In this manner Jung came to equate without residue psychological maturity and authentic religious experience. Their identity rests on the natural teleology of the psyche towards wholeness, a teleology which works to unify the many powers that constitute the individual even as it breeds in the individual an empathic identity with the totality. (p. 125)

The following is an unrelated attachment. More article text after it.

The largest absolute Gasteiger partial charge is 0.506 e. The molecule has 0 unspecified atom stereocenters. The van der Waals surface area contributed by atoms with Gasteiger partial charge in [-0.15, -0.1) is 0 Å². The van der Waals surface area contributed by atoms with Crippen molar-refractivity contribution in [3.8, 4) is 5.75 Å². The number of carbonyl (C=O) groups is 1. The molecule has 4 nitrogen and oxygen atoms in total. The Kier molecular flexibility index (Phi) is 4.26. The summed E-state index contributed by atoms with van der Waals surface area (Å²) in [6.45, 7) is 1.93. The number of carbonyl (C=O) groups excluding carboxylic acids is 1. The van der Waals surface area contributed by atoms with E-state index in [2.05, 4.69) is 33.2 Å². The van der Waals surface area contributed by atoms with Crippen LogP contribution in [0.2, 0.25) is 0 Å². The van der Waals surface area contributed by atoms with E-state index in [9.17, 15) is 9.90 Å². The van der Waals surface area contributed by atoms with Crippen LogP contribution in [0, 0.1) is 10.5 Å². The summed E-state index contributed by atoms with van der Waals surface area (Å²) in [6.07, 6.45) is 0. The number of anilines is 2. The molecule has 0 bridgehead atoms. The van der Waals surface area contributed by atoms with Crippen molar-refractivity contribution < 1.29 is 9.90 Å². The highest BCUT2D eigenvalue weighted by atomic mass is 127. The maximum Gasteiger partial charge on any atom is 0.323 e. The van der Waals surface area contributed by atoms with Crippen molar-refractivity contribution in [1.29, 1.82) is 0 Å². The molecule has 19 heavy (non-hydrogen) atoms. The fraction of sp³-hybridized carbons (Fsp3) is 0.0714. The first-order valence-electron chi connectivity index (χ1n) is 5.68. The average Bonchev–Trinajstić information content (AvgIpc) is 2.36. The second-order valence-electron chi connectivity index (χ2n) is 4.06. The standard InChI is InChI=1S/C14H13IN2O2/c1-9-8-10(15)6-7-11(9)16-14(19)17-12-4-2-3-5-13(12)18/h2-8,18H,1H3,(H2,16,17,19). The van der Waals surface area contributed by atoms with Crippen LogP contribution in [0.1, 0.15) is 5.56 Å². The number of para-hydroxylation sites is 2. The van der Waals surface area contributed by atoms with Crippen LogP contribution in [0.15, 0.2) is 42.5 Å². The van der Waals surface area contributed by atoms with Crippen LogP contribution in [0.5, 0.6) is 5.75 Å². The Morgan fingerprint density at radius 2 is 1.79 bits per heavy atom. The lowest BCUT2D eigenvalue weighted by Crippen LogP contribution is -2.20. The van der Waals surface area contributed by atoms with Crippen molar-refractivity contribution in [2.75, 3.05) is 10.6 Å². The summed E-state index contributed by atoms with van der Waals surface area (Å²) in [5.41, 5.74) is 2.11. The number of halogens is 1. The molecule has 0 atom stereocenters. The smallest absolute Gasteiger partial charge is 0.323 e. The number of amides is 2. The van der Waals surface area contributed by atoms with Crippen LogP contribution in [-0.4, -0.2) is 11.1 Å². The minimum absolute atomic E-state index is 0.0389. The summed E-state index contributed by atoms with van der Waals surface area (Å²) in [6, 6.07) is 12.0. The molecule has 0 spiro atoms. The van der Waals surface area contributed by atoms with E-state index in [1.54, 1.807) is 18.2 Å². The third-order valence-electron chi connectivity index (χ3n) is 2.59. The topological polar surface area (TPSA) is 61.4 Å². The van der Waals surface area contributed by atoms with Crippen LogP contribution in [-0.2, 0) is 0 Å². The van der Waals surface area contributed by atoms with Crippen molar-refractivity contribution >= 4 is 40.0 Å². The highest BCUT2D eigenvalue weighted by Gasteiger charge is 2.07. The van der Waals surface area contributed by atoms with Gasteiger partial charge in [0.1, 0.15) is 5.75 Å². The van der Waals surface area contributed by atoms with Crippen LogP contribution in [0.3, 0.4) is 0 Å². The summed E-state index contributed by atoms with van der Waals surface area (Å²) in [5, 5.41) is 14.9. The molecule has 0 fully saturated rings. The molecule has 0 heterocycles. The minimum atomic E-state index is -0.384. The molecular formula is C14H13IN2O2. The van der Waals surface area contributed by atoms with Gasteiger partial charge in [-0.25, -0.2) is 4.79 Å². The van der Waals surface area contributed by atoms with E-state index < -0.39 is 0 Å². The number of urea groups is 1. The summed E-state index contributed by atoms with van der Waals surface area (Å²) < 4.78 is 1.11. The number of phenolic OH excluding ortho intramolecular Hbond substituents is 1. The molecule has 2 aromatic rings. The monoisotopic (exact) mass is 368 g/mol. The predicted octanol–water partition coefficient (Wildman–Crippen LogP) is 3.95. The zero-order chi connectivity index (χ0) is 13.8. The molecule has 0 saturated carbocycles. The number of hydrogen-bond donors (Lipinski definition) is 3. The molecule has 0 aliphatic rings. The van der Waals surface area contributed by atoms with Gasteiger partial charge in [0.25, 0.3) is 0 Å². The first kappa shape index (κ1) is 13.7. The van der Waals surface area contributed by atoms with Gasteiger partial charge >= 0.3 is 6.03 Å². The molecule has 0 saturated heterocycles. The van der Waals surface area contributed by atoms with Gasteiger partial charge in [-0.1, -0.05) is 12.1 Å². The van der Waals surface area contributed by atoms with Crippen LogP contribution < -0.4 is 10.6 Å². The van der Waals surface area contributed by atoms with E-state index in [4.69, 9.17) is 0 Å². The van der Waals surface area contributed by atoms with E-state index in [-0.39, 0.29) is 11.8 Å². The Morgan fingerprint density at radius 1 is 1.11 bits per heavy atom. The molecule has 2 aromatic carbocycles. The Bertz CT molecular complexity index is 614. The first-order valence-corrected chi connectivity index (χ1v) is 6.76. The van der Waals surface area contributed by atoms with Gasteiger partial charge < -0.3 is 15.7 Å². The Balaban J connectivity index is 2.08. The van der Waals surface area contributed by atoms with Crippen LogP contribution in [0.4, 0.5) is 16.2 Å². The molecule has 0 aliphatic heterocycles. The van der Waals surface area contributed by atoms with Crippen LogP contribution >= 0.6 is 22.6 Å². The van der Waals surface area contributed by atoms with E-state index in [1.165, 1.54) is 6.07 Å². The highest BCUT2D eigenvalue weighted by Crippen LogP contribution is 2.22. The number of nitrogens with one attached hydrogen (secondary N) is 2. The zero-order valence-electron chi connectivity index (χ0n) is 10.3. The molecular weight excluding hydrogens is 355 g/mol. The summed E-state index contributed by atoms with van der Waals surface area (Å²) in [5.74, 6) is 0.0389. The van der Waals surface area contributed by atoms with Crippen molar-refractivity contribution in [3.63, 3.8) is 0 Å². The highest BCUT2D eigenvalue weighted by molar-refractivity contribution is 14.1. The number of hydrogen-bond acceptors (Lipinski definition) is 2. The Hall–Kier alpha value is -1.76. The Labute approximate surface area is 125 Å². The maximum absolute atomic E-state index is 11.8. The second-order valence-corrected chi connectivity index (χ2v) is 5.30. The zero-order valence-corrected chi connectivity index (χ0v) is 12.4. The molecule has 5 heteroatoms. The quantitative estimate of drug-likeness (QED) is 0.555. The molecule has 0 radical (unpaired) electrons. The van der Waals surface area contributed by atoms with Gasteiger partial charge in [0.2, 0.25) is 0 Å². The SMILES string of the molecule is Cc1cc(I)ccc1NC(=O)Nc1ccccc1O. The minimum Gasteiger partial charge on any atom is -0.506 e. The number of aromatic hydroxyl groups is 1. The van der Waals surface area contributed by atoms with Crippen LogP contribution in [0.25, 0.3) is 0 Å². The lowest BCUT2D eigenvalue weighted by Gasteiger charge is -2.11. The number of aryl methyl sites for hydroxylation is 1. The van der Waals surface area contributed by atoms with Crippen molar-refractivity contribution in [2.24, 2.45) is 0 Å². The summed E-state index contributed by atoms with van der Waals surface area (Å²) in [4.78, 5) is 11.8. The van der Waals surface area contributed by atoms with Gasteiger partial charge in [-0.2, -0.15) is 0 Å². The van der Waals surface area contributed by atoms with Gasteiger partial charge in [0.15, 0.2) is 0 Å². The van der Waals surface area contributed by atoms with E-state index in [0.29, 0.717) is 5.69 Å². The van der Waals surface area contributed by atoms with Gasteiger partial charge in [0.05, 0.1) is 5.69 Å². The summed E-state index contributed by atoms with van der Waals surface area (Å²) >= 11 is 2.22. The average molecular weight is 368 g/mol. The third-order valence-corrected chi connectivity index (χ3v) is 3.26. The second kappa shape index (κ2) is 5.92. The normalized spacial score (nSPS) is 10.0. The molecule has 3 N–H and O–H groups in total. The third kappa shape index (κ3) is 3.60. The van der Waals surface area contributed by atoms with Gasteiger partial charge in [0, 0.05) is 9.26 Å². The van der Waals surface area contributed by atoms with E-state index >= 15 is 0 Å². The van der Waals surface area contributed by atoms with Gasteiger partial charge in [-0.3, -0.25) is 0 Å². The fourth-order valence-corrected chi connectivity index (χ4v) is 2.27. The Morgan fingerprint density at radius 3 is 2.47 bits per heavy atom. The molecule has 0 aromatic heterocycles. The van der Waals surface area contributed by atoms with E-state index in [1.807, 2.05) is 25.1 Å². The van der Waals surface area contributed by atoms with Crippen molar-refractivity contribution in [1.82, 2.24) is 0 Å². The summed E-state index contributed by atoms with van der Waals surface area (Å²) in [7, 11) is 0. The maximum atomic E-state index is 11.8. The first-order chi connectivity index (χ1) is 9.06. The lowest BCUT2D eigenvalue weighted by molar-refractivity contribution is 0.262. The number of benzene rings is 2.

The difference was that Jung shifted this force for unity from outside to inside the psyche. Christ, in short, functioned as a symbol for the archetype of the Self, which is the organising principle towards wholeness. The Christian myth, with its symbol of the dying and rising God signalling the tendency of the psyche towards transformation and integration, had captivated the libido3 of large parts of the world for centuries. However, the rationale for the decline of this myth may be found in its aversion to wholeness, because what excludes evil and the feminine principle can ‘no longer symbolise wholeness for modern man [sic]’ (Storr 1998:26). Here we find an echo of Nietzsche’s notion of Christianity bearing its seed of destruction within itself, this time because of its opposition to certain aspects of life. Because the potential for unity lies in the archetype of the Self – an organising principle for wholeness in the psyche – the psychic energy is withdrawn from the outdated symbol (Christ) that no longer effectively catapults the attention of the psyche towards integration.